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Department of Biochemistry, University of Cambridge PowerPoint Presentation
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Department of Biochemistry, University of Cambridge

Department of Biochemistry, University of Cambridge

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Department of Biochemistry, University of Cambridge

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  1. www.mitophysiology.org/index.php?id=mip-textbook Nitric oxide and other gas interactions with mitochondria Guy Brown Department of Biochemistry, University of Cambridge

  2. O 2 H O 2 Gases bind to the oxygen binding site of mitochondrial complex IV, blocking energy production, in the same way as hypoxia. This may be one way in which our cells regulate their energy production. It may also be one way in which our body kills pathogens. However, it may also kill our cells in disease. NO CO HCN H2S c out I III IV Mitochondrial inner membrane QH 2 in NADH

  3. Path of electrons through Complex IV • Electrons pass from c > CuA > a > a3/CuB. • Consumes 90% of our oxygen. • Major generator of proton motive force. Figure from Lehninger: Principles of Biochemistry

  4. Gas binding to complex IV Binuclear centre consists of heme a3 and CuB. O2 binds only when both Fe & Cu reduced. NO & CO bind when Fe reduced (Fe2+). HCN & H2S bind when Fe oxidised (Fe3+). N O

  5. CO – CARBON MONOXIDE haem O2 haem oxygenase Induction of HO-1 causes small inhibition of cellular respiration at low O2. Probably insignificant in vivo due to CO binding to haemoglobin. biliverdin Fe2+ CO sGC or Cyt Ox? low sensitivity Vascular relaxation Synaptic modulation Anti-inflammatory

  6. HCN – HYDROGEN CYANIDE ? H2O2 Peroxidase in neutrophils & neurons? Estimated 5 mM in brain & 1 mM in blood, but may be bound (e.g. to metHb). Cellular respiration is half inhibited by about 10-50 mM cyanide Probably insignificant in vivo. HCN catalase Cyt Ox? Synaptic modulation

  7. H2S – HYDROGEN SULPHIDE cysteine cystathionine beta-synthase (CBS) or cystathionine gamma lyase (CSE) Estimated 1-10 mM in aorta. Cellular respiration is half inhibited by 10-30 mM. Lower concentrations are rapidly oxidised by mitochondria. High concentration induce suspended animation state. H2S KATP channels Cyt Ox? Vascular relaxation Synaptic modulation Heart contractility

  8. Cooper C.E. & Brown G.C. (2008) The inhibition of mitochondrial cytochrome oxidase by the gases carbon monoxide, nitric oxide, hydrogen cyanide and hydrogen sulfide: J. Bioenergetics & Biomembranes

  9. O 2 H O 2 Summary NO & CO inhibition is rapidly reversed by O2, light or Hb. HCN & H2S inhibition is slow & insensitive to O2, light or Hb. It is unclear whether gas inhibition is significant in vivo. HCN H2S NO CO H2S c out I III IV Mitochondrial inner membrane QH 2 in NADH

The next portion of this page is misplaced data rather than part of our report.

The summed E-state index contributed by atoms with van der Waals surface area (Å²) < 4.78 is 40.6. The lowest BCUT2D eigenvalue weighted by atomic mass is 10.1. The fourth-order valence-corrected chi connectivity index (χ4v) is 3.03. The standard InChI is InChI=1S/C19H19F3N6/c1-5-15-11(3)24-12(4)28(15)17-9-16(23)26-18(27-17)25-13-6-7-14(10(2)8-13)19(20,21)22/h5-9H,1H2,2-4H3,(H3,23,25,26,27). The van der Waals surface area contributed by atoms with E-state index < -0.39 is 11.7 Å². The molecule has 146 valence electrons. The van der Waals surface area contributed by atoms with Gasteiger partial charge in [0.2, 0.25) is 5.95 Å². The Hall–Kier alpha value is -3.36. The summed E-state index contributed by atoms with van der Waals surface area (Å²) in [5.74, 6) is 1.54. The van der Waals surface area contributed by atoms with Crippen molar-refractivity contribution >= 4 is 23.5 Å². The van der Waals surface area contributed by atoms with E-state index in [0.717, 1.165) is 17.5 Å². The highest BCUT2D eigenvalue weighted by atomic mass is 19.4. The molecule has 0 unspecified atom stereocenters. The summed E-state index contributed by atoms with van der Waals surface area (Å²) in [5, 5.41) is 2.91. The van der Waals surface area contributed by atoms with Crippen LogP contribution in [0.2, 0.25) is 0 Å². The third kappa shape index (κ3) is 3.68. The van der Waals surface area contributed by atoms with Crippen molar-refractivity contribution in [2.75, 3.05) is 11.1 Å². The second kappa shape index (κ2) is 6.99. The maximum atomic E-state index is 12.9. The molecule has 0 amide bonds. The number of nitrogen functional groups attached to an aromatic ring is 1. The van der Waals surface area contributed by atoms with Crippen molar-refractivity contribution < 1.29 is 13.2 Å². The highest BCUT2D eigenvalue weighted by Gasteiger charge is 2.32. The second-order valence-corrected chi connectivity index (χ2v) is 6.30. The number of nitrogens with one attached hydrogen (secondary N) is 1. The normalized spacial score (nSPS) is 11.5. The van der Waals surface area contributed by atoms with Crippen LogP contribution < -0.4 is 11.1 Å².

10. O 2 H O 2 • Nitric oxide (NO) and its derivatives have 3 major effects on mitochondria: • NO inhibition of cytochrome oxidase • SNO inactivation of complex I • ONOO- activation of permeability transition. NO NO SNO ONOO- cGMP c out e- e- QH 2 I III IV PTP in NADH Mitochondrial inner membrane

  11. Sources of nitric oxide (NO) eNOS Ca2+˜P nNOS Ca2+ NO Cytokines, pathogens iNOS mtNOS?

  12. Targets/reactions of nitric oxide (NO) Fe2+-NO Iron nitrosyl Fe2+ ONOO- Peroxynitrite O2- NO O2 nitration NO2 R-NO2+ RS. N2O3 nitrosation RSNO S-nitrosothiol

  13. Smooth muscle relaxation Neuromodulation Platelet aggregation Function of NO: “The double-edged sword” Ca2+/Calmodulin Phosphorylation Soluble guanylate cyclase eNOS nNOS Low, transient levels NO High, sustained levels Cytokines Pathogens Inflammation ? iNOS Pathogen & Host: Cell Death/Cytostasis

  14. Smooth muscle relaxation Neuromodulation Platelet aggregation Function of NO: “The double-edged sword” Ca2+/Calmodulin Phosphorylation Soluble guanylate cyclase eNOS nNOS Low, transient levels NO High, sustained levels Cytokines Pathogens Inflammation Mitochondria? iNOS Pathogen & Host: Cell Death/Cytostasis

  15. Smooth muscle relaxation Neuromodulation Platelet aggregation Function of NO: “The double-edged sword” Ca2+/Calmodulin Phosphorylation Soluble guanylate cyclase eNOS nNOS Low, transient levels Biogenesis Protection NO High, sustained levels Cytokines Pathogens Inflammation Mitochondria? iNOS Pathogen & Host: Cell Death/Cytostasis

  16. Brown, G. C. (2007) Nitric oxide and mitochondria. Front. Biosci. 12, 1024-33.

  17. NO effects on mitochondria: • Inhibition of respiration • O2-, H2O2 & ONOO- production • Mitochondrial permeability transition